TY - JOUR

T1 - How to be an efficient snoop, or the probe complexity of quorum systems

AU - Peleg, David

AU - Wool, Avishai

PY - 2002/5

Y1 - 2002/5

N2 - A quorum system is a collection of sets (quorums) every two of which intersect. Quorum systems have been used for many applications in the area of distributed systems, including mutual exclusion, data replication, and dissemination of information. When the elements may fail, a user of a distributed protocol needs to quickly find a quorum all of whose elements are alive or evidence that no such quorum exists. This is done by probing the system elements, one at a time, to determine if they are alive or dead. This paper studies the probe complexity PC(S) of a quorum system S, defined as the worst case number of probes required to find a live quorum or to show its nonexistence in S, using the best probing strategy. We show that for large classes of quorum systems, all n elements must be probed in the worst case. Such systems are called evasive. However, not all quorum systems are evasive; we demonstrate a system where O(log n) probes always suffice. Then we prove two lower bounds on the probe complexity in terms of the minimal quorum cardinality c(S) and the number of minimal quorums m(S). Finally, we show a universal probe strategy which never makes more than c(S)2 - c(S) + 1 probes; thus any system with c(S) ≤ √n is nonevasive.

AB - A quorum system is a collection of sets (quorums) every two of which intersect. Quorum systems have been used for many applications in the area of distributed systems, including mutual exclusion, data replication, and dissemination of information. When the elements may fail, a user of a distributed protocol needs to quickly find a quorum all of whose elements are alive or evidence that no such quorum exists. This is done by probing the system elements, one at a time, to determine if they are alive or dead. This paper studies the probe complexity PC(S) of a quorum system S, defined as the worst case number of probes required to find a live quorum or to show its nonexistence in S, using the best probing strategy. We show that for large classes of quorum systems, all n elements must be probed in the worst case. Such systems are called evasive. However, not all quorum systems are evasive; we demonstrate a system where O(log n) probes always suffice. Then we prove two lower bounds on the probe complexity in terms of the minimal quorum cardinality c(S) and the number of minimal quorums m(S). Finally, we show a universal probe strategy which never makes more than c(S)2 - c(S) + 1 probes; thus any system with c(S) ≤ √n is nonevasive.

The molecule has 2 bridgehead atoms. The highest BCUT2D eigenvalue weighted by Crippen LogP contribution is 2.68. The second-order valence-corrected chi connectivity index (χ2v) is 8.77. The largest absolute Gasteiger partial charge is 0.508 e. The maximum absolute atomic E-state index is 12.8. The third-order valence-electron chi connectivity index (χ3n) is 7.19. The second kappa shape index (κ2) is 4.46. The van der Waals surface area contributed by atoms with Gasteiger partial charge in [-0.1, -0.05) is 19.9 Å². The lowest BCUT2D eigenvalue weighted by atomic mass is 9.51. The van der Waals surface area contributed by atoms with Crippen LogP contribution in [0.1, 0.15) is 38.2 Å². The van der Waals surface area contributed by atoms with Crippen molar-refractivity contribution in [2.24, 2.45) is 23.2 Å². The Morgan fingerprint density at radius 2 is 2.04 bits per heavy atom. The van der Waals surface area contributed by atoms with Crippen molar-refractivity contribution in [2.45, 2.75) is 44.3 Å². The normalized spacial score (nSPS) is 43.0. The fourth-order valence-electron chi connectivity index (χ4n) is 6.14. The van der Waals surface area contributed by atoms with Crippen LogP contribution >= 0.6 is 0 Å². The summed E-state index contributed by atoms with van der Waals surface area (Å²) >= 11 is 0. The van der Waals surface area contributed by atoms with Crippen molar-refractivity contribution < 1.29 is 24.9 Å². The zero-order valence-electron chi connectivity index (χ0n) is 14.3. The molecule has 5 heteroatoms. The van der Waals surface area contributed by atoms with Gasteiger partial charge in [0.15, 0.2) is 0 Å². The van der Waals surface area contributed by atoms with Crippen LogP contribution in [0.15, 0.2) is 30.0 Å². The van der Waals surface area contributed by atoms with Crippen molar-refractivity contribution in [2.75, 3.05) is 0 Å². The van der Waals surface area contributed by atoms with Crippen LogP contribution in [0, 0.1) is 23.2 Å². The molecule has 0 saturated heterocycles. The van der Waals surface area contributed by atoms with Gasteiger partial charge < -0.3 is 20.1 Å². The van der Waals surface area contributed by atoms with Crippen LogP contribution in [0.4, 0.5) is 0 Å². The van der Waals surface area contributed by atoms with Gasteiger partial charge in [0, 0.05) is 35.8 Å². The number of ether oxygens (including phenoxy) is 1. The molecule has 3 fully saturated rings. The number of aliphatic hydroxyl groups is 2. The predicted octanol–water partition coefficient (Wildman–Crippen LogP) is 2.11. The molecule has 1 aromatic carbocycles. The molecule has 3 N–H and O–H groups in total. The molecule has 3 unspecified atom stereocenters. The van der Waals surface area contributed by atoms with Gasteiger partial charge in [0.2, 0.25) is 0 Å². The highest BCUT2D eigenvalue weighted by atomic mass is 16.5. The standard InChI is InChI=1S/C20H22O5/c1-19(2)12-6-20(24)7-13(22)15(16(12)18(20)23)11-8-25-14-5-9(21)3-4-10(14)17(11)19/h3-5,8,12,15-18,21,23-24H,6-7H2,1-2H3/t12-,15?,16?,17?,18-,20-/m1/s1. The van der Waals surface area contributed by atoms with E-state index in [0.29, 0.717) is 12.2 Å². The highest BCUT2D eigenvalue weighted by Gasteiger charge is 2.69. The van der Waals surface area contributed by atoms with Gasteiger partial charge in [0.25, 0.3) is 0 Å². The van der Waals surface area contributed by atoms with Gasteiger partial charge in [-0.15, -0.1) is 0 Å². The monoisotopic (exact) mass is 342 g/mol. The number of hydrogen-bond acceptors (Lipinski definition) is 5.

KW - Distributed computing

KW - Evasiveness

KW - Quorum systems

KW - Strong and simple games

UR - http://www.scopus.com/inward/record.url?scp=1142270265&partnerID=8YFLogxK

U2 - 10.1137/S0895480198343819

DO - 10.1137/S0895480198343819

M3 - מאמר

AN - SCOPUS:1142270265

VL - 15

SP - 416

EP - 433

JO - SIAM Journal on Discrete Mathematics

JF - SIAM Journal on Discrete Mathematics

SN - 0895-4801

IS - 3

ER -